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Education

Learning Disabilities

Be a Parent Advocate

getting dressedTo be the best parent advocate you can be, practice these strategies for home and school:

Get organized.
When children lose their belongings or mismanage their time, it is very difficult to learn. Children with and without learning disabilities often need assistance in getting and staying organized. The most effective way to teach children to be organized is to be clear about what needs to be done and to be consistent in how it gets done. There are many tools you can try such as a calendar for weekly planning, which will help your child anticipate what is to come. Also, a “to do” list is helpful to remember what chores your child is responsible for. If your child has difficulty reading, use picture symbols combined with the written words.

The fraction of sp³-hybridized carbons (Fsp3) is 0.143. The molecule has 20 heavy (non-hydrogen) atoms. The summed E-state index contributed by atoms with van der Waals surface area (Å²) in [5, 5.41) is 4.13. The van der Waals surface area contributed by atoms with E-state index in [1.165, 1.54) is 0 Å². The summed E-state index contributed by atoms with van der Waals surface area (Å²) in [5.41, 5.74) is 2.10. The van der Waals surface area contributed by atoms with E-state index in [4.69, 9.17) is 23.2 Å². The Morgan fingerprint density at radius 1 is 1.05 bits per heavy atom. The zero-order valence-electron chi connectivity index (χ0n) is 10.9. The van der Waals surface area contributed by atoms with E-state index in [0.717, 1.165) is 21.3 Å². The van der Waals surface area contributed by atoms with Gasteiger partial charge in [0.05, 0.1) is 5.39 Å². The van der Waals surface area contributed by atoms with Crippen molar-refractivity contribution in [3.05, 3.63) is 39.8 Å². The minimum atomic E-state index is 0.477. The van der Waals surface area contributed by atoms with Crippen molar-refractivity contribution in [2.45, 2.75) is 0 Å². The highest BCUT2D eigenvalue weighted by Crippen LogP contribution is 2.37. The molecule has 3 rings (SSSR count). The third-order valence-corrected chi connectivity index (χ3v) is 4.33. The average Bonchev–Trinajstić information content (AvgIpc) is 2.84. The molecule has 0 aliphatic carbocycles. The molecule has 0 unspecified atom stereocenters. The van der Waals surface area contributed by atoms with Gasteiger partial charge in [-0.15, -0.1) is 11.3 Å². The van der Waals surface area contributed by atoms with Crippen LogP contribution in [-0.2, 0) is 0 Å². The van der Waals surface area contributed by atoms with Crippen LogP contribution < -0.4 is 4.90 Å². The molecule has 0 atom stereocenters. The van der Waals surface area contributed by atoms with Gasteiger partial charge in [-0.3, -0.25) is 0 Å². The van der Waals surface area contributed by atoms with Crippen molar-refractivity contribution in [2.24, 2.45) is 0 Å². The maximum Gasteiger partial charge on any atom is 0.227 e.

Get ready to learn.
Many children with learning disabilities benefit from being shown how to understand and remember information. While children with learning disabilities may learn new information at a slower pace, they can be taught strategies that will support their learning. For example, you can teach your child to repeat the names of the children she meets to help her remember who they are, or you can show him how to make up a rhyme to remember where he lives. To get her ready to read, it is important to read books aloud every day and to have conversations together about the words, pictures and story. Make learning fun and exciting, and your child will be hungry for more.

Go for It! Promote Learning at home:

  • Keep routines consistent.
  • Post and review written or picture schedules with your child of her daily/weekly activities.
  • Set a time and quiet space for you to read with your child or for your child to do homework each day.
  • Encourage your child to be prepared for the next day by setting out her clothes and belongings at night.
  • Help your child learn by asking questions or suggesting ways to remember information.
  • “Think aloud” as you plan out activities or resolve problems.
  • Back to Supporting Your Child Home

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